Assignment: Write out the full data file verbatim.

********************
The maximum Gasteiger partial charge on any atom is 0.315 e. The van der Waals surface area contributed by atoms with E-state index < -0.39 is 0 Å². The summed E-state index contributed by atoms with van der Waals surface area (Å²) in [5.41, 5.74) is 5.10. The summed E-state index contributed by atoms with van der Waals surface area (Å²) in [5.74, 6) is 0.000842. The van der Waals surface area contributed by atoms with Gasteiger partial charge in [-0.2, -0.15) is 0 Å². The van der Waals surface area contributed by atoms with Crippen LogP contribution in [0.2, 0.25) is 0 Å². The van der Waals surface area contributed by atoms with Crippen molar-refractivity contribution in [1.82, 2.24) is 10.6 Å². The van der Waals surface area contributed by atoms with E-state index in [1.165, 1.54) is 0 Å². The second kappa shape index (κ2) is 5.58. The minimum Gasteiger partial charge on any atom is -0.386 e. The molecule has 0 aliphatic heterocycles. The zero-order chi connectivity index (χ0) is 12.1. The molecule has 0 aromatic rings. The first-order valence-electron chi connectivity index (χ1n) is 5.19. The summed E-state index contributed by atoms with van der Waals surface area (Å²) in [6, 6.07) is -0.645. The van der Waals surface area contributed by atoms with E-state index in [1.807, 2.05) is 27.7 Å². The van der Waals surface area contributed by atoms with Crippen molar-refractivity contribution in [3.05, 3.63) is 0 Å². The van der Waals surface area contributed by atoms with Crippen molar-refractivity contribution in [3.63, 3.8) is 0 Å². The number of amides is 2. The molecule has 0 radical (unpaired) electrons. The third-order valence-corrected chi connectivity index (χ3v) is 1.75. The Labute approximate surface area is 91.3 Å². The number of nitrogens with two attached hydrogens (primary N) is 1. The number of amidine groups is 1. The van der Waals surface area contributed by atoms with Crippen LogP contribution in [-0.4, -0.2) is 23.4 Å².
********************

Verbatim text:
The maximum Gasteiger partial charge on any atom is 0.315 e. The van der Waals surface area contributed by atoms with E-state index < -0.39 is 0 Å². The summed E-state index contributed by atoms with van der Waals surface area (Å²) in [5.41, 5.74) is 5.10. The summed E-state index contributed by atoms with van der Waals surface area (Å²) in [5.74, 6) is 0.000842. The van der Waals surface area contributed by atoms with Gasteiger partial charge in [-0.2, -0.15) is 0 Å². The van der Waals surface area contributed by atoms with Crippen LogP contribution in [0.2, 0.25) is 0 Å². The van der Waals surface area contributed by atoms with Crippen molar-refractivity contribution in [1.82, 2.24) is 10.6 Å². The van der Waals surface area contributed by atoms with E-state index in [1.165, 1.54) is 0 Å². The second kappa shape index (κ2) is 5.58. The minimum Gasteiger partial charge on any atom is -0.386 e. The molecule has 0 aliphatic heterocycles. The zero-order chi connectivity index (χ0) is 12.1. The molecule has 0 aromatic rings. The first-order valence-electron chi connectivity index (χ1n) is 5.19. The summed E-state index contributed by atoms with van der Waals surface area (Å²) in [6, 6.07) is -0.645. The van der Waals surface area contributed by atoms with E-state index in [1.807, 2.05) is 27.7 Å². The van der Waals surface area contributed by atoms with Crippen molar-refractivity contribution in [3.05, 3.63) is 0 Å². The van der Waals surface area contributed by atoms with Crippen molar-refractivity contribution in [3.63, 3.8) is 0 Å². The number of amides is 2. The molecule has 0 radical (unpaired) electrons. The third-order valence-corrected chi connectivity index (χ3v) is 1.75. The Labute approximate surface area is 91.3 Å². The number of nitrogens with two attached hydrogens (primary N) is 1. The number of amidine groups is 1. The van der Waals surface area contributed by atoms with Crippen LogP contribution in [-0.4, -0.2) is 23.4 Å².